Md. lost jobs in Nov., but employment is up in year

Nearly 50,000 are gained vs. loss of 1,300 last month

December 23, 2004|By Jamie Smith Hopkins | Jamie Smith Hopkins,SUN STAFF

Maryland lost 1,300 jobs in November, stretching out a bumpy patch that began when the local employment market screeched to a halt in August. But the unemployment rate remained steady at a low 3.9 percent, according to state numbers released yesterday.

Economists said there's no reason to be worried yet because strong growth in earlier months means that nearly 50,000 jobs have been created since November of last year - a more reliable measure of employment health than the monthly numbers, which are adjusted for seasonal variations.

In the past month, job losses in professional and business services as well as leisure and hospitality erased gains in several other sectors, including government. But over the past year, the professional and business services industry were engines of job growth in Maryland, along with construction and education and health services.

Maryland's employment growth rate was 2 percent over those 12 months, compared with 1.6 percent nationally.

"We're growing faster than the nation, which you really wouldn't expect ... because we didn't have a recession and the nation did," said Richard P. Clinch, director of economic research for the University of Baltimore's Jacob France Institute. "I think fundamentally the Maryland economy remains strong."

Maryland's unemployment rate didn't budge even though 4,600 more residents entered the labor force in November, when compared with October. Part of the explanation could be that those people found jobs out of state - in Washington, for instance, where employment is booming.

"We also see an influx in job seekers, and some of them from other states also," said James D. Fielder Jr., the state's secretary of labor.

Scott Hoyt, a senior economist at Economy.com in West Chester, Pa., thinks job creation had to slow at some point because the state can't expect to see employment increases of 2 percent while its population is growing half as fast.

"Clearly it's totally unsustainable," he said. Recent job loss "could just be payback for that extremely fast growth."

The state enjoyed a run-up in job creation from January through July before losing 2,200 jobs in August, according to the Maryland Department of Labor, Licensing and Regulation. Its surveys showed a gain of 100 jobs in September and 2,500 in October - better than initially estimated - before the November loss.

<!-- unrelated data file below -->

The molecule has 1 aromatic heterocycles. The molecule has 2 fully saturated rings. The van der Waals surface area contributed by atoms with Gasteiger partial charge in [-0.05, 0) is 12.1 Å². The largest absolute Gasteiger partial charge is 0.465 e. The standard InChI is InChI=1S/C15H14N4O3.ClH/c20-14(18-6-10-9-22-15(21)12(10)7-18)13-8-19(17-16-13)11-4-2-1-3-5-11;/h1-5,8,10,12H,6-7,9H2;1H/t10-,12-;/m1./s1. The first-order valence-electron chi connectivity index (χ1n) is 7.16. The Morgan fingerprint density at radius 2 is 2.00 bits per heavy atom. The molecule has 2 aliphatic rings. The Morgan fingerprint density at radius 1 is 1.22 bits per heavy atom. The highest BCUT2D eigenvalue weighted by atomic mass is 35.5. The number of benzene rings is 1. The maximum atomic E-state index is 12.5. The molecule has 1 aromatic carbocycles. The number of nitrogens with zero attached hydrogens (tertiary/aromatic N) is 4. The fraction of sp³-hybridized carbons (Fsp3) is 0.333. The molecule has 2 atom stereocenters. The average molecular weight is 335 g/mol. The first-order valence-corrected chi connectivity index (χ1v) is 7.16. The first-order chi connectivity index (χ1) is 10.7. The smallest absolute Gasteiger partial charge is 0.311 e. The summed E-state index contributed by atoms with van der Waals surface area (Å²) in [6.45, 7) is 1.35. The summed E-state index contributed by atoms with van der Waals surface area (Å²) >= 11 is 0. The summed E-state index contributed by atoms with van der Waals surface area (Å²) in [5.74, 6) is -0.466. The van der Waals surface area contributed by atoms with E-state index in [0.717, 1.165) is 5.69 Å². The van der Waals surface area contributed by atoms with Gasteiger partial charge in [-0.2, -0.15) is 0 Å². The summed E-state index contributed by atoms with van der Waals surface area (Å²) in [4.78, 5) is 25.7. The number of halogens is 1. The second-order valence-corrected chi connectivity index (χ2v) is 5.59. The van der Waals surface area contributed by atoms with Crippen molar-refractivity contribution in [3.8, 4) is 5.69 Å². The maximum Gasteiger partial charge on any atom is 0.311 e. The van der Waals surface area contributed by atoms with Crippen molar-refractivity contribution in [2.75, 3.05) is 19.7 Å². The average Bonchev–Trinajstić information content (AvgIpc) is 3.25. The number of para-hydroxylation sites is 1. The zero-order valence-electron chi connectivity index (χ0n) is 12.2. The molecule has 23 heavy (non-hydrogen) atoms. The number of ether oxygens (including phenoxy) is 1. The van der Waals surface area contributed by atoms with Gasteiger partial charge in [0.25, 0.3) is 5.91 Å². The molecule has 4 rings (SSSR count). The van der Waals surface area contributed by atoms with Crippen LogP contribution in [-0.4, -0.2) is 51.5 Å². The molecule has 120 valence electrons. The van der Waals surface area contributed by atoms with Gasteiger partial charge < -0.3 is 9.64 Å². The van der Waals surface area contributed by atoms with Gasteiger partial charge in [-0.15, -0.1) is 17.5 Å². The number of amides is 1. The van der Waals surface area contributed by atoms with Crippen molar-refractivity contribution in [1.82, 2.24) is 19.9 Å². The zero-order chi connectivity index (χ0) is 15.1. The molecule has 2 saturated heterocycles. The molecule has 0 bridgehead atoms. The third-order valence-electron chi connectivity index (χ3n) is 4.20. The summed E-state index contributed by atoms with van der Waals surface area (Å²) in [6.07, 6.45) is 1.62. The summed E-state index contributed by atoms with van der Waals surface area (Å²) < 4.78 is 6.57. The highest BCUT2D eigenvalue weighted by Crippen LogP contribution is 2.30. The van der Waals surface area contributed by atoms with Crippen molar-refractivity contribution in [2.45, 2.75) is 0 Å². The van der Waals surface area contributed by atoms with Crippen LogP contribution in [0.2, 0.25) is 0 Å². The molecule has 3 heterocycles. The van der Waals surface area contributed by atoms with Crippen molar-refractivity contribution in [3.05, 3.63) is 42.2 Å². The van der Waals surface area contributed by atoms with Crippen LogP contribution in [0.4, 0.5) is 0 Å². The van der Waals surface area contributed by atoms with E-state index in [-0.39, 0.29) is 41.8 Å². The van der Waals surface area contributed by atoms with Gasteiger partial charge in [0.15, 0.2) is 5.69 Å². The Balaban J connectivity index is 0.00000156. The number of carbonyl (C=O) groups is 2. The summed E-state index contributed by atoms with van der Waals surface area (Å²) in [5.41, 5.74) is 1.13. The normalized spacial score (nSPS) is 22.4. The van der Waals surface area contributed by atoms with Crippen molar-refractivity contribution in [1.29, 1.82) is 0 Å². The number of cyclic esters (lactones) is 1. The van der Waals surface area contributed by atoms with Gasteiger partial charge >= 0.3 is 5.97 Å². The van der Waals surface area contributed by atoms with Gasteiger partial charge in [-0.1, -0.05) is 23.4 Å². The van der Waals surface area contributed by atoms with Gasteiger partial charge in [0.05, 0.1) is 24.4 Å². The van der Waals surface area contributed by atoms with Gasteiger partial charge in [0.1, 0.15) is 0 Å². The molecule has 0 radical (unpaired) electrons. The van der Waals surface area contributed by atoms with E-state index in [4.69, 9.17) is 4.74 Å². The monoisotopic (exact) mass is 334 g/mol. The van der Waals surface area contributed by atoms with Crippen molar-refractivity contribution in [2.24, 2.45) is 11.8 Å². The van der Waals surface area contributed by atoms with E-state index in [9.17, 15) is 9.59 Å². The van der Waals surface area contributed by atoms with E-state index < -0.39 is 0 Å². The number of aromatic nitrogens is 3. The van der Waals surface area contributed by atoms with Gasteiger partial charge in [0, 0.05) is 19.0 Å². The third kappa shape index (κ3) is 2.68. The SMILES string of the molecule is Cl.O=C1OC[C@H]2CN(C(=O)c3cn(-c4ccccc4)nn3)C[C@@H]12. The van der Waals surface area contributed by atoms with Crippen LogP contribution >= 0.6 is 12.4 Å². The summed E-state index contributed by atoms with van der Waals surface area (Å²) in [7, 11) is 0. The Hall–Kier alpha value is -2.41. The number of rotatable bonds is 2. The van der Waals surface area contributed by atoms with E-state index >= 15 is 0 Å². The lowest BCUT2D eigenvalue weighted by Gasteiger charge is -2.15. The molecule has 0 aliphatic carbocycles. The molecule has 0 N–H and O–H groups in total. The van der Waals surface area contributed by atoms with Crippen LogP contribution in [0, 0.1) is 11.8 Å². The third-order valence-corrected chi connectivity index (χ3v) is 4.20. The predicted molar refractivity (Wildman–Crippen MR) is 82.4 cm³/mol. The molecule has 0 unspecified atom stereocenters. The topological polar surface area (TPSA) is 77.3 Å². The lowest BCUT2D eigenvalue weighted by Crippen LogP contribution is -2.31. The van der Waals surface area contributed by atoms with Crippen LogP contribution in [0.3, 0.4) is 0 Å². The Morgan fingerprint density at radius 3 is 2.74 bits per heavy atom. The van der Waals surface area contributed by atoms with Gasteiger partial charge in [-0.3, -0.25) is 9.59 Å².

"There has been a slowdown, but right now it doesn't appear to be significant," said Sheila Watkins, commissioner of the Mid-Atlantic region for the Bureau of Labor Statistics.

Kirsten A. Sauter isn't feeling it at all. She manages two Baltimore-area branches for staffing services provider Manpower Inc., seeing both employers with openings to fill and residents looking for work, and she said her offices are keeping busy.

"I have a ton of jobs," she said. "It's just a matter of getting qualified people."

A Manpower survey suggests that nearly half the companies in the Baltimore area expect to hire in the first three months of next year. Employers are telling the state labor department the same thing, saying their productivity gains are tapped out and they need more workers.

Sauter believes it.

"Manufacturing is picking up again," she said. "That means more people are buying, we're going to need more people working ... and everything spirals up."

Unemployment rates in the metropolitan region were mixed in November, according to the state's local numbers, which are not adjusted for seasonal variations.

Unemployment rose in Baltimore to 8.1 percent from 7.9 percent in October, and in Harford, to 3.7 percent from 3.5 percent. The rate dropped in Carroll to 2.4 percent from 2.5 percent. And it remained the same in Anne Arundel at 3.2 percent; Baltimore County at 4.2 percent; and Howard at 2.5 percent.

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